USS CALIFORNIA was the lead ship of the fourth class of nuclear powered guided missile cruisers in the Navy and the sixth ship in the Navy to bear the name.
|General Characteristics:||Awarded: June 13, 1968|
|Keel laid: January 23, 1970|
|Launched: September 22, 1971|
|Commissioned: February 16, 1974|
|Decommissioned: July 9, 1999|
|Builder: Newport News Shipbuilding Co., Newport News; Va.|
|Propulsion system: two D2G General Electric nuclear reactors|
|Length: 597 feet (182 meters)|
|Beam: 61 feet (18.6 meters)|
|Draft: 31,5 feet (9.6 meters)|
|Displacement: approx. 10,500 tons|
|Speed: 30+ knots|
|Aircraft: none, but landing platform|
|Armament: two Mk 141 |
|Crew: 40 officers and 544 enlisted|
This section contains the names of sailors who served aboard USS CALIFORNIA. It is no official listing but contains the names of sailors who submitted their information.
USS CALIFORNIA Cruise Books:
Accidents aboard USS CALIFORNIA:
|June 6, 1977||Norfolk, Va.|
USS CALIFORNIA parts its moorings and suffers minor damage during high winds in the Norfolk, Va., area.
USS CALIFORNIA's Commanding Officers:
|August 1971 - March 26, 1976||Captain Floyd H. Miller, USN|
|March 26, 1976 - June 1979||Captain William O. Rentz, USN|
|June 1979 - September 1982||Captain Charles J. Smith, USN|
|September 1982 - November 1985||Captain Gaylord O. Paulson, USN|
|November 1985 - August 1988||Captain Richard D. Williams, III, USN|
|August 1988 - December 1991||Captain Barry V. Burrow, USN|
|December 1991 - January 1995||Captain Ray Wallace, USN|
|January 1995 - October 1997||Captain Robert E. Perry, USN|
|October 1997 - July 9, 1999||Captain Steven K. Johnson, USN|
History of USS CALIFORNIA:
The keel was laid for the"Golden Grizzly" on January 23, 1970 at the Newport News Shipbuilding and Drydock Company, Newport News, Va. She was launched on September 22, 1971 with a "near miss" of the champagne bottle by First Lady Mrs. Richard M. Nixon. The USS CALIFORNIA was commissioned on February 16, 1974 at Pier 12 of the Norfolk Naval Station, Norfolk, Va.
For ten years, USS CALIFORNIA, the sixth ship to bear the name, steamed the Atlantic and Indian Oceans as well as the Mediterranean Sea from this homeport, serving three times with the Sixth Fleet and twice with the Seventh Fleet. Her first Mediterranean Cruise was from July 1976 to February 1977.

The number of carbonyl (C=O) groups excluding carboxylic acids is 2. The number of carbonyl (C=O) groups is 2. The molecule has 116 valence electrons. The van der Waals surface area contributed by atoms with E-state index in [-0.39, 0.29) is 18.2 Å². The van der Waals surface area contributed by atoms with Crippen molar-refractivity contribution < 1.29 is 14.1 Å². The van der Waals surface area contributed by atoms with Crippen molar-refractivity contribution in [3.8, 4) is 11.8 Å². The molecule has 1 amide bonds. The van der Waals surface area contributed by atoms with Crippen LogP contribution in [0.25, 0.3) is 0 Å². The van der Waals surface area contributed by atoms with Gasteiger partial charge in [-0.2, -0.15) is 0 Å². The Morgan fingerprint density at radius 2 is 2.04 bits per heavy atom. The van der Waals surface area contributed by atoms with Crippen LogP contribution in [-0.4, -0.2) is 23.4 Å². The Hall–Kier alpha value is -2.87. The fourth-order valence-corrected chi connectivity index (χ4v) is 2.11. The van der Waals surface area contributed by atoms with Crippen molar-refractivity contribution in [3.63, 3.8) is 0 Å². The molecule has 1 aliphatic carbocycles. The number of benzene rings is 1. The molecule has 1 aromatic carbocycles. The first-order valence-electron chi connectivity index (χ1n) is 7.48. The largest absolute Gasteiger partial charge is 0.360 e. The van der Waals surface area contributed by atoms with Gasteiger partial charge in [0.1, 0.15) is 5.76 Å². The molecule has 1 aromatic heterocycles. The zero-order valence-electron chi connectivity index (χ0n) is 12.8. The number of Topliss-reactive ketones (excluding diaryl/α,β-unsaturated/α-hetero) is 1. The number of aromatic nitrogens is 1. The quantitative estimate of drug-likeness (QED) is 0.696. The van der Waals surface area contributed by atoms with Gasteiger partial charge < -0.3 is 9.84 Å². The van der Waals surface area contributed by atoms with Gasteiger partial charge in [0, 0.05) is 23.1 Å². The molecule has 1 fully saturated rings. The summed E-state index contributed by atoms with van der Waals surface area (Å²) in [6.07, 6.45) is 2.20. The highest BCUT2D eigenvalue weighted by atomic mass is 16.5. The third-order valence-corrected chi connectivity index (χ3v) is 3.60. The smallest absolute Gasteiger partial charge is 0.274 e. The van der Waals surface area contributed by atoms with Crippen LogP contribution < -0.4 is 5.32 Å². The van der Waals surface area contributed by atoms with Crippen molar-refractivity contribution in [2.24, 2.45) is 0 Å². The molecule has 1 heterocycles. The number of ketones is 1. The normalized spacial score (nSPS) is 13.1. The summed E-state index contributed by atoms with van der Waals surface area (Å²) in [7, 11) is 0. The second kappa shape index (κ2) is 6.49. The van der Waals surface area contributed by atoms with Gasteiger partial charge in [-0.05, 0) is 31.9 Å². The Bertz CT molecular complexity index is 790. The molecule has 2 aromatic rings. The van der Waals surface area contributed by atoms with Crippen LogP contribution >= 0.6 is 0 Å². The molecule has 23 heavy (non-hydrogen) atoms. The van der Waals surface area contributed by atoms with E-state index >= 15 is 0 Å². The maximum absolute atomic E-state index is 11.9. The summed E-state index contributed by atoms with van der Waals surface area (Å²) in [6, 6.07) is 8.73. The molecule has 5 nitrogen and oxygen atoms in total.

In the summer of 1977, CALIFORNIA represented the United States Surface Fleet at the Silver Jubilee Review in Portsmouth, England. More than 150 warships from 18 nations participated in this commemoration of the 25th anniversary of Queen Elizabeth's coronation.
Two years later, reactionary Moslems intensified their revolt against the Shah of Iran. Following seizure of the U. S. Embassy in Iran, CALIFORNIA, along with USS NIMITZ (CVN 68) and USS TEXAS (CGN 39), interrupted a routine Mediterranean cruise to steam from Livorno, Italy, to the southern coast of Iran in the North Arabian Sea. The all-nuclear task group completed the 12,000-mile transit in only eighteen days, remained on station in the Indian Ocean for the next five months, and eventually returned to Norfolk from the 80,000-mile, nine-month deployment in May of 1980.
The following year, CALIFORNIA completed its second Indian Ocean cruise. Upon returning to Norfolk via the Panama Canal, the cruiser became the first nuclear-powered surface ship to circumnavigate the globe since the USS ENTERPRISE (CVN 65) task force completed Operation Sea Orbit in 1964.
In September 1983, the "Golden Grizzly" left Norfolk for the last time, steaming through the Panama Canal to its new homeport, Naval Air Station, Alameda, California. The ship embarked on its first Western Pacific and Indian Ocean cruise in February 1985 as a member of the USS CONSTELLATION (CV 64) battle group. During the spring of 1986, CALIFORNIA conducted several weeks of Bering Sea operations and became the first cruiser to visit Adak, Alaska, since World War II. She again deployed to the Western Pacific and completed a second "Around-the-World" cruise in 1987.